“Now we pray to God that ye do no evil; not that we may appear approved, but that ye may do that which is honorable, though we be as reprobate. For we can do nothing against the truth, but for the truth. For we rejoice when we are weak and ye are strong: this we also pray for, even your perfection. For this cause I write these things while absent, that I may not when present deal sharply, according to the authority which the Lord gave me for building up, and not for casting down. Finally, brethren, farewell. Be perfected; be comforted, be of the same mind; live in peace, and the God of love and peace shall be with you. Salute one another with a holy kiss. All the saints salute you. The grace of the Lord Jesus Christ, and the love of God, and the communion of the Holy Spirit be with you all” (2 Cor. 13:7-14).

Paul’s sincere desire for the Corinthians is for them to do what is right and while, when they do that, the apostle’s authority will be manifested in their obedience to his instructions; it is not this latter he is most interested in; for their right standing and relationship with God is his most earnest concern. And even if their right and wholesome behavior should make Paul seem as powerless because it was unnecessary for him to exercise extreme discipline among them, he would welcome that implied, yet false, conclusion about his authority. As for that authority his words “we can do nothing against the truth but for the truth” are not to be taken as something impossible for Paul to do. Did he not write or say, regretfully, on more than one occasion of his having done just that before he became a Christian (cp. 1 Tim. 1:12f; Acts 26:9-11)? These words do not mean something possible for him to do, but something that in the pursuit of fulfilling his calling and ministry he could not do conscientiously as he sought to defend and promote the truth.

When he wrote, “We rejoice when we are weak and ye are strong: this we pray for, even your perfecting,” the “weakness” of which he writes is contrasted with the “strength” of the Corinthians. Some at Corinth, denying his apostleship and authority, were challenging him to show his strength and power. They ignored he had manifested that already in the gifts they had received through the laying on of his hands, and they really did not want to see his rod applied for what might that consist of: blindness such as was visited upon Elymas (Acts 13:9-11) or even death as suffered by Ananias and Sapphira (Acts 5:1-11). Surely they did not want to see Paul’s power and authority demonstrated in such a way. And Paul rejoiced that if exercising no such extreme punishment would make him appear weak because the brethren were acting holy and right, he would rejoice. So he adds that he prays for their perfecting. Paul writes sharply when absent that he may not have to deal sharply when he arrives in their midst. For while Paul indisputably had power to “cast down,” this was never his desire nor aim. He wanted them to be built up.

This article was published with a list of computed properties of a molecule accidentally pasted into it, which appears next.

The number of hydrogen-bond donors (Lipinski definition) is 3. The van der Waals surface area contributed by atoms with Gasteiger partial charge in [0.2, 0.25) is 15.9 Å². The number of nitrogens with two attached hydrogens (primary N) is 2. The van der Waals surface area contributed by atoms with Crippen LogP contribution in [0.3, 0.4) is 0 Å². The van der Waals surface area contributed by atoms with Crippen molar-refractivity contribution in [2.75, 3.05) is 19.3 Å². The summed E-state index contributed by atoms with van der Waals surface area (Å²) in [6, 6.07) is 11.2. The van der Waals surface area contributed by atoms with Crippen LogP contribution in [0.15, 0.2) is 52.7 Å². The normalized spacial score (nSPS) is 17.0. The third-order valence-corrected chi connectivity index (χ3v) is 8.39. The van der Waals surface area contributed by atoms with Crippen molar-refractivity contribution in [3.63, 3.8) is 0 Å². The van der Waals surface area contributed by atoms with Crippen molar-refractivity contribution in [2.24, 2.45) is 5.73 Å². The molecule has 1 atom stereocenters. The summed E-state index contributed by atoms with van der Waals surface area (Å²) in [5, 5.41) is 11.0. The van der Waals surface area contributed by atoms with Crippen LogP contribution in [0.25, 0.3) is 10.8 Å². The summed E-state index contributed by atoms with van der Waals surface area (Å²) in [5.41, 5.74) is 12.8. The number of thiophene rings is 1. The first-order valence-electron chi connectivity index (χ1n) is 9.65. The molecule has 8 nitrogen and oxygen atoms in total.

And so Paul bides them “Farewell,” again urging that they be perfected, comforted, of the same mind one to another, to live in peace and he promises that should such be the result among them, then the God of love and peace would be with them. Therefore, they were to salute one another with a holy kiss. Paul’s final words, “The grace of our Lord Jesus Christ, and the love of God and the communion of the Holy Spirit” joins together the three persons of the Godhead. Paul does not often join these three together, but occasionally he does (cp. 1 Cor. 12:4-6; 2 Cor. 1:21-22).

Paul’s epistle was sent ahead of him, probably by Titus. How long Paul waited before making his personal appearance in their midst we have no way to know. Certainly he waited until he was confident the letter had arrived and that the full effect of it would be seen in the lives of those to whom it was written before he would make his way to them. Naturally one cannot help wondering what the effect of the epistle was and while we have no record of that, there are certain things which imply Paul’s words finally had the desired impact. First, they did make up their promised contribution for Jerusalem which they were such laggards about (Rom. 15:25-29) and the Roman letter, written from Corinth after this second letter, is a letter which does not reflect one greatly troubled in spirit, but rather with calmness and serenity both of which implies things were calm in Corinth. But these are only surmisings and we must wait for eternity to reveal answers to questions we have no definitive answers for.

Jim McDonald

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